Blog Post

Why a Grexit is more costly for Germany than a default inside the euro area

Direct losses for Germany would be much larger if Greece was to exit the euro.

By: and Date: January 16, 2015 Topic: European Macroeconomics & Governance

A few days ago the influential IFO Institute published a short paper suggesting that a Greek default inside the euro-area would cost Germany €77.1 billion, while a default combined with an exit from the euro would cost €75.8 billion. The two numbers are about the same, yet unsurprisingly, media reports emphasised that a Grexit would be cheaper for Germany by €1.3 billion (see e.g. a Focus report here).

We think that the publication of such numbers falsely suggests that direct losses can be calculated precisely. Even more importantly, we noticed that the calculation did not consider three major factors:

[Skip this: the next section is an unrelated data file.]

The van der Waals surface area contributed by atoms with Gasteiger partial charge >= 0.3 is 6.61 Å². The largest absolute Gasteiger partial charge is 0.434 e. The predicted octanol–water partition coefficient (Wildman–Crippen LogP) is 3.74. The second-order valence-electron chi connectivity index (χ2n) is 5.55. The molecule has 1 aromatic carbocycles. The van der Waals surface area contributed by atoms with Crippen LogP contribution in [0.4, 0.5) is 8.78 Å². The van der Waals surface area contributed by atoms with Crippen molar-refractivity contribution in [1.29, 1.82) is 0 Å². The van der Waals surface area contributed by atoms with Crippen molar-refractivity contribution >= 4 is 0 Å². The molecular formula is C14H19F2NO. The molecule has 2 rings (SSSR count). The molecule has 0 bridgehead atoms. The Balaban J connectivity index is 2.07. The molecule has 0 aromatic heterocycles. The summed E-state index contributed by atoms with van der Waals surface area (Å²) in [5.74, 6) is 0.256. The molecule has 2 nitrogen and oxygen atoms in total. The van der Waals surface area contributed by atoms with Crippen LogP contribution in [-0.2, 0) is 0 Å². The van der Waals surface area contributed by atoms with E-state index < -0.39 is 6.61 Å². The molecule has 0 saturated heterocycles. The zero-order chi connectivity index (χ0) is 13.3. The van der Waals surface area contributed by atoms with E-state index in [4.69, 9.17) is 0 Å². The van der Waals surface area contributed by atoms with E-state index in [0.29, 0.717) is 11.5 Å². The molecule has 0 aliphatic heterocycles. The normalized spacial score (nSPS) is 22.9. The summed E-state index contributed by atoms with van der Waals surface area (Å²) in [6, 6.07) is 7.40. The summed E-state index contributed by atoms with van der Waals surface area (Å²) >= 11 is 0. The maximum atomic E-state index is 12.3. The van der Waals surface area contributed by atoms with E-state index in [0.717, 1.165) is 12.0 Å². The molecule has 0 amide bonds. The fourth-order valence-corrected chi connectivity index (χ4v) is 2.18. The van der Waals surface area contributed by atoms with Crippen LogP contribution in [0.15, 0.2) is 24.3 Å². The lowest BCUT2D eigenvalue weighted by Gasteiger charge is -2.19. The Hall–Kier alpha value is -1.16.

• the different haircuts likely under the two scenarios,
  • private claims,
  • other second round losses.

All three factors suggest that direct losses for Germany would be much larger if Greece was to exit the euro.

Before assessing the details of the calculations, let us make our view clear: we think that a Greek default and exit are neither likely nor necessary. It is definitely in the interests of both Greece and its euro-area partners to find a comprehensive agreement that would avoid default and exit, which would make everyone much worse-off. Greece would enter another deep recession, which would push unemployment up further and reduce budget revenues, necessitating another round of harsh fiscal consolidation. Euro-area creditors would lose a lot on their Greek claims and private claims on Greece would also suffer. The new depreciating Greek drachma may not revive the Greek economy that much (see on this Guntram Wolff’s recent post here and our 2011 post here). Furthermore, a Grexit would have many broader implications beyond economic issues. What are the prospects for a comprehensive agreement?

  • Concerning Greek debt sustainability, there are relatively painless options, as we recently argued.